Well, here's the trouble fansub... CAN a law or amendment to the law possibly keep someone from making a false claim against what the harmless plagerizer/petty infringer is doing? Even if you held the rights, the potential for hassel and harassment still exist. Since the rightly protected IP owner can't be spared this, neither can the minor infringer be spared those risks.

And is it possible to satisfy all possibilities, given that some IP owners don't mind some infringement while others do? I can't see such a change that would be fair; it would somewhere along the lines compromise someone's rights.

Sorry I can't agree with you, but I think the general law suffices. After all, beggars can't be choosers. On the plus side, so long as the tree in the forest isn't heard, I would imagine you don't have much to worry about.

Now on patent trolls and vain victims...

Well, in a court of law a vain victims would have to prove those loses, bearing in mind that IF (it isn't already) they are activiely using thier patent/copyright they should easily be able to do so. I agree that simply saying "this right belongs to me... s/he made this much in infringing on my right...I want 100 billion dollars!" isn't in the spirit of the Constitutional provision. Again, the "you break it, you buy it" and, as you said, use it or lose it should apply.

The thing about a patent troll is that their "opportunity loss" lies in NOT having their rights infringed, and the principles of liberty see unviolated rights as a good thing! They would be the same thing as with vain victims, though. At least in a rational and just system. If things AREN'T like that, then there's problems in the judical system itself. I would think that to be the case (a bad judge) rather than the basic law though.

Now, here's some ideas to toss about that might say something in your favor...

What if an infringement didn't meet the criteria for the "break it, buy it" rule? Ie, your infringement didn't outweigh the costs of the rights or their profits on them? In all fairness, I think something like that should come into play. Perhaps even a joint venture could be established where the infringer must report their infringing and any gains on them to the infringed, just for transparency purposes. Ie, a will-see-how-goes and settle later, if it needs to. Certainly a more civil way of doing things, I think. And it would bring like-minded people together, maybe become something more, who knows?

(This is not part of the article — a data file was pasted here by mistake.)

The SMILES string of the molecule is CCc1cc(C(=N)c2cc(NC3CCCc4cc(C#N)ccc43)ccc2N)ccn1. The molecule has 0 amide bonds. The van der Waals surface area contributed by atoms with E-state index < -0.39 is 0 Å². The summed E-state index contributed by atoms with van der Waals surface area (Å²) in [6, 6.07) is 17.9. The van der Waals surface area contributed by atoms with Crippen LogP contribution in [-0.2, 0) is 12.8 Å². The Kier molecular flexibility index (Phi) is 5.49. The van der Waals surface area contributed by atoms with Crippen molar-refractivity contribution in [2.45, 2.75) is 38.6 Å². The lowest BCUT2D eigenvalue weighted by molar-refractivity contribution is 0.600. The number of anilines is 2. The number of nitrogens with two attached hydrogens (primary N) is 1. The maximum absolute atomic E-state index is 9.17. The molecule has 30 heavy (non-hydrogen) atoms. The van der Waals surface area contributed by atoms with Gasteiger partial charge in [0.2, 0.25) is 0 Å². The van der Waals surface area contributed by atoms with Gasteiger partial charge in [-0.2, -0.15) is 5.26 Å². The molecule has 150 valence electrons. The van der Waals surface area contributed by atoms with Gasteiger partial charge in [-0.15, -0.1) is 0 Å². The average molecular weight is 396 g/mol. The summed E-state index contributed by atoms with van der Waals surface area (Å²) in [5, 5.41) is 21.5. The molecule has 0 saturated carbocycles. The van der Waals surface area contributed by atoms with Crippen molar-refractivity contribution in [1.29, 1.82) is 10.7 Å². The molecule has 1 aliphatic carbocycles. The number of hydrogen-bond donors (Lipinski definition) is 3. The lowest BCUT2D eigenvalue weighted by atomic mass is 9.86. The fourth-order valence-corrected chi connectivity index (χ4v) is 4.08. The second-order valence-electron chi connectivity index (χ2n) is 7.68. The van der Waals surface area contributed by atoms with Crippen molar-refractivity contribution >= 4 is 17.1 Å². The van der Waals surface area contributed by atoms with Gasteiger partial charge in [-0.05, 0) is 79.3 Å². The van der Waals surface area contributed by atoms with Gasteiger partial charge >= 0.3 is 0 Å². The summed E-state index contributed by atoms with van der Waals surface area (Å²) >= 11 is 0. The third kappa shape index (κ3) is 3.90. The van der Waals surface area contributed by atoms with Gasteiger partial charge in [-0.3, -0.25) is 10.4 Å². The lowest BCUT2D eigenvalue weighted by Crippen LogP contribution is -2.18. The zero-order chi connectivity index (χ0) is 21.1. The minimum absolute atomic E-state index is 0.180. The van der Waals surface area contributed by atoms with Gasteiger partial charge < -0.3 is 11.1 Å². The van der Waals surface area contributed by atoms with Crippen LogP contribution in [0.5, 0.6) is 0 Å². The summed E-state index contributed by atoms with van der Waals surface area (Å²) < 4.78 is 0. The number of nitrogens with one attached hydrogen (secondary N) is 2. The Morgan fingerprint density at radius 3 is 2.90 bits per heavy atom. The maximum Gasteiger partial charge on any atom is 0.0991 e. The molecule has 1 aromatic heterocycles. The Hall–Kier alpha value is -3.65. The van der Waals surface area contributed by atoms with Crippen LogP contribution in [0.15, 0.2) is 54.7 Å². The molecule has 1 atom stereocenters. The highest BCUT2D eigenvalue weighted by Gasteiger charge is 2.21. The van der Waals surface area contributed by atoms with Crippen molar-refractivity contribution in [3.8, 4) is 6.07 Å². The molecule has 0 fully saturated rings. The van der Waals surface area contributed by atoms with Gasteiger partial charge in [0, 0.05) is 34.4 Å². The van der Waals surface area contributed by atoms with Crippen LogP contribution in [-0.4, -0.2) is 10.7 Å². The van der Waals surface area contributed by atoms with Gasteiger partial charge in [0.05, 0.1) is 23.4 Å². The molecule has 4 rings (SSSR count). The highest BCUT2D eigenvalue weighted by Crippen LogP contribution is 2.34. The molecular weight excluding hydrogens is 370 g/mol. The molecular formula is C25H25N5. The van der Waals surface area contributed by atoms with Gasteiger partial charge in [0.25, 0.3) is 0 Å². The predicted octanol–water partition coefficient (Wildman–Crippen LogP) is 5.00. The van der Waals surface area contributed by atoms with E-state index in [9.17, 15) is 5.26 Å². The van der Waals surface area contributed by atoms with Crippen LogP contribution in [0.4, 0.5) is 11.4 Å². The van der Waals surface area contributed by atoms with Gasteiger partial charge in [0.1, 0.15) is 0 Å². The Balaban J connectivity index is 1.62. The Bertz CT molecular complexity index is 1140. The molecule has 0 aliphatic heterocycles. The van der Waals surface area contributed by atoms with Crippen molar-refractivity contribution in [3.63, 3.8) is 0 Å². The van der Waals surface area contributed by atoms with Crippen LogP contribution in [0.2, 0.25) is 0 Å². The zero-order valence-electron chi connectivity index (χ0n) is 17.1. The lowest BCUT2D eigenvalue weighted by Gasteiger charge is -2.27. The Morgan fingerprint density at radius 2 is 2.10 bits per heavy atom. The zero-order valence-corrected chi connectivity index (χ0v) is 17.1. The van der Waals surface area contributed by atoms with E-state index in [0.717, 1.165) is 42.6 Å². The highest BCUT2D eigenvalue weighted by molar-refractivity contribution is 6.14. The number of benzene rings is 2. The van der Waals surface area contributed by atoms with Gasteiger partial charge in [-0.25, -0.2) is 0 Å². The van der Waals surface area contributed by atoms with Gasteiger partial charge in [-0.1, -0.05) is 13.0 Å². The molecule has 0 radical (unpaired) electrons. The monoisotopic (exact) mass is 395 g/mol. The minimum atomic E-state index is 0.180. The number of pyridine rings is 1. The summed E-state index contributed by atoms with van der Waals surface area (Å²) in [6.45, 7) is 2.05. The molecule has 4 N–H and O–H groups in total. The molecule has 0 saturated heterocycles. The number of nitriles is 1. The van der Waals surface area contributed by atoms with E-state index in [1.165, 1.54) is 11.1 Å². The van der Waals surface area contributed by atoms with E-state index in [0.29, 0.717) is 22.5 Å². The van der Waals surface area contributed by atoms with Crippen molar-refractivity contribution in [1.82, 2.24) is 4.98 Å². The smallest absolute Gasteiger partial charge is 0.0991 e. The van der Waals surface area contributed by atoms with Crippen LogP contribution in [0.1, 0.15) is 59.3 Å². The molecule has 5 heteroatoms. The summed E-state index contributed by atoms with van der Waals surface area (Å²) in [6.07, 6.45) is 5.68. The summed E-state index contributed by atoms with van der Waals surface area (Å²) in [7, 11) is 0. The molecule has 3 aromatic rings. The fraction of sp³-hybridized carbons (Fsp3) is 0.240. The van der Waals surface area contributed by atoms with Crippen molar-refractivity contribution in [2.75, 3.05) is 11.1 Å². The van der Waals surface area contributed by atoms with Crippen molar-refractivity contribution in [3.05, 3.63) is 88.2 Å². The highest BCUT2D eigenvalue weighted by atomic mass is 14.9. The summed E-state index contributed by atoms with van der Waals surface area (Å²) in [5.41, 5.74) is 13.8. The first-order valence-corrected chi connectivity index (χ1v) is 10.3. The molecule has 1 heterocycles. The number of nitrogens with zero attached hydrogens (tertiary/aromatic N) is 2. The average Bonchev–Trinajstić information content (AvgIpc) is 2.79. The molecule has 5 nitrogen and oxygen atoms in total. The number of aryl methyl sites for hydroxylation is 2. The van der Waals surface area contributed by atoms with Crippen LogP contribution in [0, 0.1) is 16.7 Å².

Barring that, let's say there was an ISP or website that charged more to allow limited infringements in posting/viewing copyrigted material? Would you want to pay for something like that for the uninterupted convenience? Heck, maybe someone already does this and in that case... they stole my idea!!! LOL!

Anyway like I said, just some ideas to chew on in the absence of a fair way to change/amend law.

chux03
17th December 2008, 12:06
Yes, I read that too and immediately thought that comment was written by someone who has no ideas, who then somehow comes to the conclusion that the IPL's aren't needed or are at least "no longer in vogue" because ideas don't deserve protection or that somehow they're NOT unique. I'm also reminded how Communistic that idea is in itself. And to prove that point, think about how they respect IPL's in China, the world capital of stolen, copyright infringed and cloned/copied property that, anywhere else in the world (an exaggeration for sure), doesn't happen as often or blatantly as it does in China, even when the government goes after some poor peasant hawker or copier instead of the large criminal enterprises that prey on works supposedly protected by IPL's.